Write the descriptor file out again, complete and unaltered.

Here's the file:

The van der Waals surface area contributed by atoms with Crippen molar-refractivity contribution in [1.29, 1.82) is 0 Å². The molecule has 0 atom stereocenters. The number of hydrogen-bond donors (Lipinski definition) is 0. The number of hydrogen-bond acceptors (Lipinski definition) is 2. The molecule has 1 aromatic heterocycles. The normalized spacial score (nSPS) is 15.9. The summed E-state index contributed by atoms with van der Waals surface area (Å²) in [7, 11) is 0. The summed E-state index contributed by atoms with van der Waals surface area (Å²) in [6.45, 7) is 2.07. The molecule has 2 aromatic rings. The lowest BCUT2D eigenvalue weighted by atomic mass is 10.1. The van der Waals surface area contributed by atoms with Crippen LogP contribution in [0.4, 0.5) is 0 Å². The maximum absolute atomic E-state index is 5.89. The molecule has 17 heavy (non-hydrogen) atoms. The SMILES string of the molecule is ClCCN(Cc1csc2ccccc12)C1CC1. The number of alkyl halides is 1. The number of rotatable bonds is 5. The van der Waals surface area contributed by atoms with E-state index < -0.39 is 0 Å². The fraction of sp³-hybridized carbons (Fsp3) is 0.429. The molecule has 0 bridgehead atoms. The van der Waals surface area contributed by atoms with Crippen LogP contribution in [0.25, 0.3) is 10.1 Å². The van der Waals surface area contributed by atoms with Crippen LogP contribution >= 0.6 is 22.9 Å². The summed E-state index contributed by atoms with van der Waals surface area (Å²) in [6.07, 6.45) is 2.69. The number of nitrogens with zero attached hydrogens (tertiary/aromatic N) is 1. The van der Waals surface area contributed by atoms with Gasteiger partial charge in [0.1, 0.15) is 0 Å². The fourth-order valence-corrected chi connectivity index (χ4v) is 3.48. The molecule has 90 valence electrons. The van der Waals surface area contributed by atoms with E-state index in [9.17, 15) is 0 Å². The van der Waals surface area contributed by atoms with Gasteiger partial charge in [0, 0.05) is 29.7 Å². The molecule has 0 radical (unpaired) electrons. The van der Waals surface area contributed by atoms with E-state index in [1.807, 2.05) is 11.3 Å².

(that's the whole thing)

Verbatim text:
The van der Waals surface area contributed by atoms with Crippen molar-refractivity contribution in [1.29, 1.82) is 0 Å². The molecule has 0 atom stereocenters. The number of hydrogen-bond donors (Lipinski definition) is 0. The number of hydrogen-bond acceptors (Lipinski definition) is 2. The molecule has 1 aromatic heterocycles. The normalized spacial score (nSPS) is 15.9. The summed E-state index contributed by atoms with van der Waals surface area (Å²) in [7, 11) is 0. The summed E-state index contributed by atoms with van der Waals surface area (Å²) in [6.45, 7) is 2.07. The molecule has 2 aromatic rings. The lowest BCUT2D eigenvalue weighted by atomic mass is 10.1. The van der Waals surface area contributed by atoms with Crippen LogP contribution in [0.4, 0.5) is 0 Å². The maximum absolute atomic E-state index is 5.89. The molecule has 17 heavy (non-hydrogen) atoms. The SMILES string of the molecule is ClCCN(Cc1csc2ccccc12)C1CC1. The number of alkyl halides is 1. The number of rotatable bonds is 5. The van der Waals surface area contributed by atoms with E-state index < -0.39 is 0 Å². The fraction of sp³-hybridized carbons (Fsp3) is 0.429. The molecule has 0 bridgehead atoms. The van der Waals surface area contributed by atoms with Crippen LogP contribution in [0.25, 0.3) is 10.1 Å². The van der Waals surface area contributed by atoms with Crippen LogP contribution >= 0.6 is 22.9 Å². The summed E-state index contributed by atoms with van der Waals surface area (Å²) in [6.07, 6.45) is 2.69. The number of nitrogens with zero attached hydrogens (tertiary/aromatic N) is 1. The van der Waals surface area contributed by atoms with Gasteiger partial charge in [0.1, 0.15) is 0 Å². The fourth-order valence-corrected chi connectivity index (χ4v) is 3.48. The molecule has 90 valence electrons. The van der Waals surface area contributed by atoms with E-state index in [9.17, 15) is 0 Å². The van der Waals surface area contributed by atoms with Gasteiger partial charge in [0, 0.05) is 29.7 Å². The molecule has 0 radical (unpaired) electrons. The van der Waals surface area contributed by atoms with E-state index in [1.807, 2.05) is 11.3 Å².